(Reuters) – Gold rose to a more than one-week high on Thursday as concerns over soaring prices and uncertainty surrounding the war in Ukraine lifted bullion’s appeal as a safe-haven and an inflation hedge.
Spot gold was up 1% at $1,963.21 per ounce at 1:48 p.m. EDT (1748 GMT), its highest level since March 14. U.S. gold futures settled up 1.3% at $1,962.20.
“The very strong underlying inflationary pressures continue to be the main supportive fundamental factor driving the gold price. There are other ancillary factors, most notably, the war in Ukraine,” said David Meger, director of metals trading at High Ridge Futures.
The Federal Reserve raised borrowing costs by 25 basis points on March 16, and since then top U.S. central bank policymakers have signalled a more aggressive approach to monetary policy tightening this year to fight rising inflation.
“Even the idea of a rising interest rate environment nipping at the heels of the gold market is not enough to offset the positive pressures that we’re seeing from the inflationary tilt. We believe that the Fed remains behind the curve,” Meger added.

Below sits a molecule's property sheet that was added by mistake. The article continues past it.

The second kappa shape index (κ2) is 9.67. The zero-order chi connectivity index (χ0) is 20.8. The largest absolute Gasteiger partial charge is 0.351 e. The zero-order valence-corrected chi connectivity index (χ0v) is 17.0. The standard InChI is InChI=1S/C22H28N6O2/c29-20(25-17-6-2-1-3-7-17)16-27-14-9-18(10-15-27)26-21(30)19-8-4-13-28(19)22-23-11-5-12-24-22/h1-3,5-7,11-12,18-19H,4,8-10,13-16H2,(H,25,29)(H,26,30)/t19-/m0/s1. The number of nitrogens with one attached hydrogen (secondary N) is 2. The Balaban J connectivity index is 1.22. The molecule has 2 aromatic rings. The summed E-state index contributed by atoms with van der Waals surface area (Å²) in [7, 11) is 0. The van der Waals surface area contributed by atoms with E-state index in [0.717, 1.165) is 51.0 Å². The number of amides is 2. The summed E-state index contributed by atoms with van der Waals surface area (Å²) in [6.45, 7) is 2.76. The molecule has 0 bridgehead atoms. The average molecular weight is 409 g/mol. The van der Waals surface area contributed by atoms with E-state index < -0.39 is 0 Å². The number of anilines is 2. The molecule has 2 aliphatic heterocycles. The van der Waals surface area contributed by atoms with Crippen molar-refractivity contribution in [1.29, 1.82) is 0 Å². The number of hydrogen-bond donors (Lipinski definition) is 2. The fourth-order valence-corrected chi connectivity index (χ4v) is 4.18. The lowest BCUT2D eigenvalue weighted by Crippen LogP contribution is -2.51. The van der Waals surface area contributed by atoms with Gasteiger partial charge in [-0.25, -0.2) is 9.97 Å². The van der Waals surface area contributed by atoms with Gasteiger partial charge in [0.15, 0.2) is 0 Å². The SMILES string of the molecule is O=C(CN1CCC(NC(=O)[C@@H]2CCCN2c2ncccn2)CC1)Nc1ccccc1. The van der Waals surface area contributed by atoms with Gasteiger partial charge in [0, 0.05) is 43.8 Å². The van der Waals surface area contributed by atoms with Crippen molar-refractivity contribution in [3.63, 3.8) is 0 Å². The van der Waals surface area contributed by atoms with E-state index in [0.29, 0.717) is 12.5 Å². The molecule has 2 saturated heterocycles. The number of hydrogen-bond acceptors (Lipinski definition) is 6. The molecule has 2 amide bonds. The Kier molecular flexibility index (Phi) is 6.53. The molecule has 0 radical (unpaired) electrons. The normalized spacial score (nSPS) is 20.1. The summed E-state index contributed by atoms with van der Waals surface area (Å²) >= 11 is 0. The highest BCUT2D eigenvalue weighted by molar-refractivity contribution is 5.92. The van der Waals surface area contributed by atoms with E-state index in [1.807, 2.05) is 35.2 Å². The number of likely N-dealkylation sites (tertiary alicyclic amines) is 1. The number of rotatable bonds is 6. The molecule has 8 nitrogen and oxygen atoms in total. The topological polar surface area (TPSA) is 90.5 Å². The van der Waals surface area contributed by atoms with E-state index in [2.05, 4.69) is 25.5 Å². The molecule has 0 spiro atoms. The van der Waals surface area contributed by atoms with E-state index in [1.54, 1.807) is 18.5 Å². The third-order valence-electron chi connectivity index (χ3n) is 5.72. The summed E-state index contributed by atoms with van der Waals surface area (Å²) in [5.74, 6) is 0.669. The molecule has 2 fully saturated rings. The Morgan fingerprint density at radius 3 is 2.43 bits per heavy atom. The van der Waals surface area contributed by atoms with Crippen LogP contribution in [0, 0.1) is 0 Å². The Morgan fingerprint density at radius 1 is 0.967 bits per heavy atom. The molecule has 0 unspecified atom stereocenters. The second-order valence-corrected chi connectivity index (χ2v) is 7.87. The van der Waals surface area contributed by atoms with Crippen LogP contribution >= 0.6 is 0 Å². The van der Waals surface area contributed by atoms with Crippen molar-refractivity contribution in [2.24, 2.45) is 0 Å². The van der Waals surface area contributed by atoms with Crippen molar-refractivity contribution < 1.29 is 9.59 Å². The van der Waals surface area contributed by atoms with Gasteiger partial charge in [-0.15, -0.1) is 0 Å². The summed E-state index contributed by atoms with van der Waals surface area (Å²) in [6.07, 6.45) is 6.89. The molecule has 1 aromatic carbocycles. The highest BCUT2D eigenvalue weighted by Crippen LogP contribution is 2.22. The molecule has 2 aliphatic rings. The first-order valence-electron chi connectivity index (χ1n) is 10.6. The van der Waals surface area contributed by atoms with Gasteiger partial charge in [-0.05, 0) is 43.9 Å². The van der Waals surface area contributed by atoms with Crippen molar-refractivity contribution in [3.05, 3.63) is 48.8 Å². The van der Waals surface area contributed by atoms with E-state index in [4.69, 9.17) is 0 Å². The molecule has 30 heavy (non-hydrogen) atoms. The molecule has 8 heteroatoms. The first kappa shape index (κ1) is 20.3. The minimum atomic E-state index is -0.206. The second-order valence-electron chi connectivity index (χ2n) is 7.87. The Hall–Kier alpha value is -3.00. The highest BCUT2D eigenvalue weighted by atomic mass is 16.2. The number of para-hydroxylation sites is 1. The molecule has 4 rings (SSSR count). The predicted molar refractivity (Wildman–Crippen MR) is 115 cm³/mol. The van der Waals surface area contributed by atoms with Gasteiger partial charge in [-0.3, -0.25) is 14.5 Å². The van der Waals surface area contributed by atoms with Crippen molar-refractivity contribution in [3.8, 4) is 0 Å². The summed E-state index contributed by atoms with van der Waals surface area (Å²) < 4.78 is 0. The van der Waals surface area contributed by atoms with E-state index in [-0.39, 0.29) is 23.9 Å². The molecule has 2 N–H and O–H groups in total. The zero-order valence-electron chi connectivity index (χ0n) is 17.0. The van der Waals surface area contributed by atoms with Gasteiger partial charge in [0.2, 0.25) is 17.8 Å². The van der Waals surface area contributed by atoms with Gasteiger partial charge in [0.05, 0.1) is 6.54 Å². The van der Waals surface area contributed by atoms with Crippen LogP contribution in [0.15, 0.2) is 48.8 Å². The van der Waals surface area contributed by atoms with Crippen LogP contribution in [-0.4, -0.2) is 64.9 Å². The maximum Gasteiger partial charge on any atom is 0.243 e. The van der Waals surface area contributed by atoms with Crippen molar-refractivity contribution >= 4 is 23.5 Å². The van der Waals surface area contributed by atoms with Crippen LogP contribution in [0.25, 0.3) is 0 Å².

Gold, which pays no interest, tends to lose its appeal when interest rates rise, but the ongoing conflict in Ukraine and a spike in oil prices adding to existing inflationary pressures have put a floor under gold prices, analysts said.
Holdings of SPDR Gold Trust, the world’s largest gold-backed exchange-traded fund, rose to its highest level since February 2021 on Wednesday.
With bullion-backed ETF’s elevated, “gold could well attract more suitors if stagflation risks become more amplified over the near term,” said Han Tan, chief market analyst at Exinity.
Meanwhile, Western leaders meeting in Brussels agreed to strengthen their forces in Eastern Europe, increase military aid to Ukraine and tighten their sanctions on Russia as Moscow’s assault on its neighbour entered a second month.
Silver climbed 2% to $25.55 per ounce, platinum gained 0.4% to $1,024.50, and palladium rose 0.6% to $2,525.72.
(Reporting by Brijesh Patel in Bengaluru; Editing by Amy Caren Daniel, Paul Simao and Vinay Dwivedi)